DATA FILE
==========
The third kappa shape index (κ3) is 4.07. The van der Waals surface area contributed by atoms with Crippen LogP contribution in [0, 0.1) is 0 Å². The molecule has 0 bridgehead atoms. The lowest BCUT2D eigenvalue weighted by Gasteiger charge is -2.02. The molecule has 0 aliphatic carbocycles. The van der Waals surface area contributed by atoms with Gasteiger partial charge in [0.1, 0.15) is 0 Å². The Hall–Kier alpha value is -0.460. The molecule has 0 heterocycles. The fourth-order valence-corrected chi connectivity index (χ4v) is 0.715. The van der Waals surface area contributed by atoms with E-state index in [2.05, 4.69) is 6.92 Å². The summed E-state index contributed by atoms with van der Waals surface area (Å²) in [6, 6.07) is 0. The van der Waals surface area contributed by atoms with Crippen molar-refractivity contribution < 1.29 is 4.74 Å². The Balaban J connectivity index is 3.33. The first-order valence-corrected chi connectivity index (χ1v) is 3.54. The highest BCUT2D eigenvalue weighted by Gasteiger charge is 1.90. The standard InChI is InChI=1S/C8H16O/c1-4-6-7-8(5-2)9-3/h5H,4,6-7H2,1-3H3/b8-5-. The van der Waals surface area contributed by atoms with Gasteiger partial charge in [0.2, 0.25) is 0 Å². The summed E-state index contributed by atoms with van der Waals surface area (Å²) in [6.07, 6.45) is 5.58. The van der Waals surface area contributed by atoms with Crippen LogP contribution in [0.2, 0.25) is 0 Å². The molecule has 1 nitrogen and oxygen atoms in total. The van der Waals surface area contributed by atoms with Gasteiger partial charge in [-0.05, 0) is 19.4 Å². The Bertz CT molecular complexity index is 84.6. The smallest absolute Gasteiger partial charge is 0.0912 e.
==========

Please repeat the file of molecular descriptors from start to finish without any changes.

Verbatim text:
The third kappa shape index (κ3) is 4.07. The van der Waals surface area contributed by atoms with Crippen LogP contribution in [0, 0.1) is 0 Å². The molecule has 0 bridgehead atoms. The lowest BCUT2D eigenvalue weighted by Gasteiger charge is -2.02. The molecule has 0 aliphatic carbocycles. The van der Waals surface area contributed by atoms with Gasteiger partial charge in [0.1, 0.15) is 0 Å². The Hall–Kier alpha value is -0.460. The molecule has 0 heterocycles. The fourth-order valence-corrected chi connectivity index (χ4v) is 0.715. The van der Waals surface area contributed by atoms with E-state index in [2.05, 4.69) is 6.92 Å². The summed E-state index contributed by atoms with van der Waals surface area (Å²) in [6, 6.07) is 0. The van der Waals surface area contributed by atoms with Crippen molar-refractivity contribution < 1.29 is 4.74 Å². The Balaban J connectivity index is 3.33. The first-order valence-corrected chi connectivity index (χ1v) is 3.54. The highest BCUT2D eigenvalue weighted by Gasteiger charge is 1.90. The standard InChI is InChI=1S/C8H16O/c1-4-6-7-8(5-2)9-3/h5H,4,6-7H2,1-3H3/b8-5-. The van der Waals surface area contributed by atoms with Gasteiger partial charge in [0.2, 0.25) is 0 Å². The summed E-state index contributed by atoms with van der Waals surface area (Å²) in [6.07, 6.45) is 5.58. The van der Waals surface area contributed by atoms with Crippen LogP contribution in [0.2, 0.25) is 0 Å². The molecule has 1 nitrogen and oxygen atoms in total. The van der Waals surface area contributed by atoms with Gasteiger partial charge in [-0.05, 0) is 19.4 Å². The Bertz CT molecular complexity index is 84.6. The smallest absolute Gasteiger partial charge is 0.0912 e.